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Discussion in 'Electric Vehicles' started by doug, Oct 3, 2008.
Paris 2008: Venturi Volage revealed! - AutoblogGreen
Venturi and Michelin build all-electric Volage Concept - [2008 Venturi Volage Concept] - MotorAuthority - Car news, reviews, spy shots
EVWORLD NEWSWIRE: Venturi Debuts Volage Limited Edition Electric Sports Car
These guys are right up there with Rinspeed. Low volume head-turners.
Or when you consider they are going to do volume production of the 2nd gen Eclectic
They are also a low-speed head-turner.
Okay, so why did they choose this suspension setup? What's the advantages as well as the drawbacks to this suspension design?
I have been wondering the same thing. I am hoping that this suspension set up overcomes some of the inherent problems with hub motors being "unsprung weight". This might end up making hub motors more useful going forward.
I figured it's because Michelin is a tire company and their trying to branch out some.
Venturi Volage: Watch out, Tesla! - Crave at CNET.co.uk
Personally I think this thing looks great - it really shows what can be done when you are free from having to design around a conventional ICE drivetrain.
(Although I don't think their Roadster range is all that correct...)
So much engineering and design work for such limited numbers to be produced.
As a showcase the cars are great. I wonder if any larger automaker will be willing to buy their technology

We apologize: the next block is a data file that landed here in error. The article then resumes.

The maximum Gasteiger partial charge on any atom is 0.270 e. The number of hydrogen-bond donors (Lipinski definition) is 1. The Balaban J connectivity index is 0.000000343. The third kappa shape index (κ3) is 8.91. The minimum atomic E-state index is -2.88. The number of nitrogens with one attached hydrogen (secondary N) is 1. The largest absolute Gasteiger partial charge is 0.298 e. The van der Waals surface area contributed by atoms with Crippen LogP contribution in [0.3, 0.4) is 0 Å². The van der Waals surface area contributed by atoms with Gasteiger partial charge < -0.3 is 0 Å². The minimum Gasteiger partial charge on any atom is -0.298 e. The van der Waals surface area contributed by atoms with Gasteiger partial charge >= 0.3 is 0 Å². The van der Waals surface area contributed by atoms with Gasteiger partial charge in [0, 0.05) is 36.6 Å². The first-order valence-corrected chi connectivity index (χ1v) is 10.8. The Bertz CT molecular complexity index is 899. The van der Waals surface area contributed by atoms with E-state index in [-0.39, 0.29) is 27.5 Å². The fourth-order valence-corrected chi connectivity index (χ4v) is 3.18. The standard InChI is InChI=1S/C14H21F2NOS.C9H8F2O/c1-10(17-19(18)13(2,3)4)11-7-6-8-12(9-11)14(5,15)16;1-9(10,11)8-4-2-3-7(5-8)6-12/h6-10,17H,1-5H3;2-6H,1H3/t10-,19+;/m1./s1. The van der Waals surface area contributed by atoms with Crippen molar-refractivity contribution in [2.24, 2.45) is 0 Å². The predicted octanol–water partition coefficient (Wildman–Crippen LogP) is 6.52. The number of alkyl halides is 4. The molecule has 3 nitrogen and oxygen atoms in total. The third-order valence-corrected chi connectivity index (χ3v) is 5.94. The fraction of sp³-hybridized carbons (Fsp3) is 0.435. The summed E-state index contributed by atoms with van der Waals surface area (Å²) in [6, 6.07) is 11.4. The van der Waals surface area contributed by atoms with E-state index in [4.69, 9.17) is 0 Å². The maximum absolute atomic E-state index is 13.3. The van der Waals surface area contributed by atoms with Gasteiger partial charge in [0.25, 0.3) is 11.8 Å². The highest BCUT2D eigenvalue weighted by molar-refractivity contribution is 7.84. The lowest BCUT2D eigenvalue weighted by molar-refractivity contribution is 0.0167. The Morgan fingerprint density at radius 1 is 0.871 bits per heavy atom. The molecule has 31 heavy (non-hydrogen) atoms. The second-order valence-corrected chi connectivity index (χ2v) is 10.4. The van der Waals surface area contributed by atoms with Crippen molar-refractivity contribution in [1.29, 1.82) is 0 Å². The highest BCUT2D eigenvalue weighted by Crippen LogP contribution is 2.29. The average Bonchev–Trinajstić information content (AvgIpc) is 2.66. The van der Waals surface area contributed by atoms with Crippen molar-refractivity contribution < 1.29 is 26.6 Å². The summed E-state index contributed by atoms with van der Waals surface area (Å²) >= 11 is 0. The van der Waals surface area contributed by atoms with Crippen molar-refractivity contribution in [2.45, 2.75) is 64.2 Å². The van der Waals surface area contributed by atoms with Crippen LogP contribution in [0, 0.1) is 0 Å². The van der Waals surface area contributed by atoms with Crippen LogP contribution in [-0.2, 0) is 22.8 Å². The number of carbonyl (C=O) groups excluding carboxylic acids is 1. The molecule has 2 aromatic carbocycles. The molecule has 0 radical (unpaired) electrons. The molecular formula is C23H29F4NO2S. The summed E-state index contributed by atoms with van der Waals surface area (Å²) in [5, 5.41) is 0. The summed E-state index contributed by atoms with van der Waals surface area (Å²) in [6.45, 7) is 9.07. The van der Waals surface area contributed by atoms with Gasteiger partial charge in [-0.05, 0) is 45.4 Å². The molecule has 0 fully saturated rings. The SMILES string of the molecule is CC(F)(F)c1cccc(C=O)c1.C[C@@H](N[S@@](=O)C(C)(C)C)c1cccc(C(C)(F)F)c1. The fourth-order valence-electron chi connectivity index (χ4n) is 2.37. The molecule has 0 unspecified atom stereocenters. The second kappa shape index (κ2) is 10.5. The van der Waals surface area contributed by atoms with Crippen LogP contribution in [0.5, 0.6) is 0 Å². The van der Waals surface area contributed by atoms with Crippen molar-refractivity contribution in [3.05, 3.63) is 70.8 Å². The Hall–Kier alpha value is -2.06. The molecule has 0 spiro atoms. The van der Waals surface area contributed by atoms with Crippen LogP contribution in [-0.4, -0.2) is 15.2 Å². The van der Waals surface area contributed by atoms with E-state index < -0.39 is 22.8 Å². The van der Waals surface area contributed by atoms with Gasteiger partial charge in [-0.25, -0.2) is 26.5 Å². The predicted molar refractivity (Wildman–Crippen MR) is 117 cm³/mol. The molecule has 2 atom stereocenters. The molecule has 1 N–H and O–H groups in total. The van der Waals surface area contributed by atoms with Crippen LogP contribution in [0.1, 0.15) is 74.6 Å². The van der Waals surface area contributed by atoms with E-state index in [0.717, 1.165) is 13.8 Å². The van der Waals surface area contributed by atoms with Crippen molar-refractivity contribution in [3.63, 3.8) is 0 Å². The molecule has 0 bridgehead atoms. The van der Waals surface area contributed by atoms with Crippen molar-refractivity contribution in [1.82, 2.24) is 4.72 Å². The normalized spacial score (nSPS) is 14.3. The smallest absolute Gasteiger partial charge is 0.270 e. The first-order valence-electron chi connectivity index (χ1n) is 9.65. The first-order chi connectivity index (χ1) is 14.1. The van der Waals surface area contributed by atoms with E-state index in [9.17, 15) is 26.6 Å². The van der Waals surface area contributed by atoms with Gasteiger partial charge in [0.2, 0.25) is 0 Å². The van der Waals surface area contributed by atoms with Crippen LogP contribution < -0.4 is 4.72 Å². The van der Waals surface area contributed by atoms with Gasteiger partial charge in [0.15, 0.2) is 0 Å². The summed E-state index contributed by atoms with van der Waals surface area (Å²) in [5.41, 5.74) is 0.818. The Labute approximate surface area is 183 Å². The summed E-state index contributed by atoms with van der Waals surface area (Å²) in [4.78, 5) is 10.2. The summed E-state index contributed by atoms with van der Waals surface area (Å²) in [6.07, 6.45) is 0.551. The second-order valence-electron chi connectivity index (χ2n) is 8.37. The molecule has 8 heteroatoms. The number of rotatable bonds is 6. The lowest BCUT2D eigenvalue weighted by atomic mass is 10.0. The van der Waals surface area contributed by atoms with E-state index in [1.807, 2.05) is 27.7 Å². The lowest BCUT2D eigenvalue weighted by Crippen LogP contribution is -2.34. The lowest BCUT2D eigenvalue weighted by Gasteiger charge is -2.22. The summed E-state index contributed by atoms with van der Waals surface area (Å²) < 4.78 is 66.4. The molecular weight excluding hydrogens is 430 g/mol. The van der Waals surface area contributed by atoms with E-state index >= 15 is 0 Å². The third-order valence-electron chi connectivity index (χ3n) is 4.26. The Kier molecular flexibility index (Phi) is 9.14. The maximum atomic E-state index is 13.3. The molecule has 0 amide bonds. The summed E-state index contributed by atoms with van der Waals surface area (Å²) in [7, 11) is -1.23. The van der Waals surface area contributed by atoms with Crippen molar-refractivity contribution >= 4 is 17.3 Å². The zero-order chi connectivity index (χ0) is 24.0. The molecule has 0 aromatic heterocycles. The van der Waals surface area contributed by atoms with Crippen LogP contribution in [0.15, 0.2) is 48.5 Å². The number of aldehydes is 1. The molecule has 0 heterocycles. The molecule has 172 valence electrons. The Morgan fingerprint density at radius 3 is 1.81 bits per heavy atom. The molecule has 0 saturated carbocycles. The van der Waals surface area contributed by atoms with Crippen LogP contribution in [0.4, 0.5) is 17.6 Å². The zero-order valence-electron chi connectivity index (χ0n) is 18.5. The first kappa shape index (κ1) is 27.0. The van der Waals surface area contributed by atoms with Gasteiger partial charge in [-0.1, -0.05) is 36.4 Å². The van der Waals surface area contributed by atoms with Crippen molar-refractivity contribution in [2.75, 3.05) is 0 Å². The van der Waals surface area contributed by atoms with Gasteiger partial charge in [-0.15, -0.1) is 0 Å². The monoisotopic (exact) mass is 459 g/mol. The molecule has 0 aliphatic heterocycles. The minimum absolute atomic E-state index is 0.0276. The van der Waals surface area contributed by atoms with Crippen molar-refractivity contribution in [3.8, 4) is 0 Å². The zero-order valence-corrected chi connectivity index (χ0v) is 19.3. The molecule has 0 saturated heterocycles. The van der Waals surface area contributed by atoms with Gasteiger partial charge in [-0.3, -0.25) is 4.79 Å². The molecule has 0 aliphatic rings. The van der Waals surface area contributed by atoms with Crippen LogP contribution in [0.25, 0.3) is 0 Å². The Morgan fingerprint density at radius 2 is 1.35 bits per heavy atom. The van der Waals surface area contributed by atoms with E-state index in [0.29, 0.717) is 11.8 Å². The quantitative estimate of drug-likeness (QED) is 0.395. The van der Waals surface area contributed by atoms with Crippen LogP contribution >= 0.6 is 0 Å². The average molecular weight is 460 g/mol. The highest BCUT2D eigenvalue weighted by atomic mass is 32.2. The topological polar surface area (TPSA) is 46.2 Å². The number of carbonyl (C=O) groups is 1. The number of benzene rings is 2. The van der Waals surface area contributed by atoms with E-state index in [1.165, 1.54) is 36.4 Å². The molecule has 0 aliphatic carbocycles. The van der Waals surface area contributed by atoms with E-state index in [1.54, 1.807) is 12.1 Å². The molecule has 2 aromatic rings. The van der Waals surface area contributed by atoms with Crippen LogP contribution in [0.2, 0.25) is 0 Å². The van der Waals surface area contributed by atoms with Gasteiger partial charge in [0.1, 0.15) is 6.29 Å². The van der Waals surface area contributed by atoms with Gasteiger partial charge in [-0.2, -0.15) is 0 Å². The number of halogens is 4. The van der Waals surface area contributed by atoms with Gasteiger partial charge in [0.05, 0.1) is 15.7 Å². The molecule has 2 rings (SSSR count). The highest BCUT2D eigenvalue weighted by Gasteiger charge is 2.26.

The motor and suspension-in-wheel idea is one that I bet many have pondered over the years. I wonder if it works well or is just a gimmick.
In-wheel suspension - Google Patents
In-wheel suspension - - US Patent 6357770
New Electric Car Leaves the Tesla Roadster in its Dust | EcoGeek - Clean Technology
I'm guessing that is our Doug at the top of the comments.
At least he beat KB
Nope. The curse of a common name.
I am sure that if TM chose to they could compromise their 3.9 second acceleration for that rather SLOW 5 second one and get to that 160 mph. LOL:smile:
More details on the motor, suspension setup:
Michelin Unveils Active Wheel in Affordable Electric Car : TreeHugger
Detail de News
Yes, very fast, very fast indeed...under ideal circumstances, but how is it in the rain? The snow? Under dusty/weathered road driving conditions?
These are all the same questions that occur to me when I review the both the questionable and unquestionable attributes of other "in-wheel" propulsion designs, such as the Eliica for example, which has motor units in it's eight(8) wheels that are "hermetically" sealed, imparting protection against moisture/air, but how does such technology stack up against real world daily driving conditions when the tech is in such a precarious/susceptible position (down next to the roadway)?
Also, isn't the core ideology behind placing the driving unit(s) in the wheel(s) of a vehicle to address the practical application of increasing interior cabin space, which seems to be pretty limited in this concept? Just asking.
I guess time will tell.
p.s. By the way, the Venturi Volage is a very exciting conceptual design from a purely aesthetic point of view, though it looks like an awful waste of trunk space from the rear.
Some good points. What will changing a tire be like on one of these?
Me thinks the venturi will handle like crap with its ultra skinny snow racing tires and loads of unsprung weight.
To me this isn't a performance car its a gimmick to show off Michelin's new technology.
Prince of Monaco test drives the all-electric Venturi Volage